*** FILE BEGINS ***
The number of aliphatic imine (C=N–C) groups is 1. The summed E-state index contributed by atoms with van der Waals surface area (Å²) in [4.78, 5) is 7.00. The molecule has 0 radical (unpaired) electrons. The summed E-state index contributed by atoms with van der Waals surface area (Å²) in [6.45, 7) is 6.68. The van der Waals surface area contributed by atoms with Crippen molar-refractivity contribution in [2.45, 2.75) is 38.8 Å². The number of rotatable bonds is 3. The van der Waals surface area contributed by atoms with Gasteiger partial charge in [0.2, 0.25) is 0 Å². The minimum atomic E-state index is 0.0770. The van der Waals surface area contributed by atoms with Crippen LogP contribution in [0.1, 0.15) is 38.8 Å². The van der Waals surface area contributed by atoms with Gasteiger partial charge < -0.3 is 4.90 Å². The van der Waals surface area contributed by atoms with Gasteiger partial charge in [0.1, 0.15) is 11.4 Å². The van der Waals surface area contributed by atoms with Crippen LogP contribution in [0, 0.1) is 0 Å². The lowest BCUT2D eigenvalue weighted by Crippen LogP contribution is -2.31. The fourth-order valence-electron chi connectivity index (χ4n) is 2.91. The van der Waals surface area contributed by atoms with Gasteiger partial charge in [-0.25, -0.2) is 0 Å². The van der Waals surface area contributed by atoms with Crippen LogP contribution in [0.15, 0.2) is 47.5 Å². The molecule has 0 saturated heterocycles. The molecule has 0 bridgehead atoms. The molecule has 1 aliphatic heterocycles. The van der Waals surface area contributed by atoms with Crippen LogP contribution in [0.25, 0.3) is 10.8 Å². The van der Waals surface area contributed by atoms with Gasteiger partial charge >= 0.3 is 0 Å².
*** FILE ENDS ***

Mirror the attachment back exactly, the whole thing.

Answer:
The number of aliphatic imine (C=N–C) groups is 1. The summed E-state index contributed by atoms with van der Waals surface area (Å²) in [4.78, 5) is 7.00. The molecule has 0 radical (unpaired) electrons. The summed E-state index contributed by atoms with van der Waals surface area (Å²) in [6.45, 7) is 6.68. The van der Waals surface area contributed by atoms with Crippen molar-refractivity contribution in [2.45, 2.75) is 38.8 Å². The number of rotatable bonds is 3. The van der Waals surface area contributed by atoms with Gasteiger partial charge in [0.2, 0.25) is 0 Å². The minimum atomic E-state index is 0.0770. The van der Waals surface area contributed by atoms with Crippen LogP contribution in [0.1, 0.15) is 38.8 Å². The van der Waals surface area contributed by atoms with Gasteiger partial charge < -0.3 is 4.90 Å². The van der Waals surface area contributed by atoms with Gasteiger partial charge in [0.1, 0.15) is 11.4 Å². The van der Waals surface area contributed by atoms with Crippen LogP contribution in [0, 0.1) is 0 Å². The lowest BCUT2D eigenvalue weighted by Crippen LogP contribution is -2.31. The fourth-order valence-electron chi connectivity index (χ4n) is 2.91. The van der Waals surface area contributed by atoms with Gasteiger partial charge in [-0.25, -0.2) is 0 Å². The van der Waals surface area contributed by atoms with Crippen LogP contribution in [0.15, 0.2) is 47.5 Å². The molecule has 0 saturated heterocycles. The molecule has 0 bridgehead atoms. The molecule has 1 aliphatic heterocycles. The van der Waals surface area contributed by atoms with Crippen LogP contribution in [0.25, 0.3) is 10.8 Å². The van der Waals surface area contributed by atoms with Gasteiger partial charge >= 0.3 is 0 Å².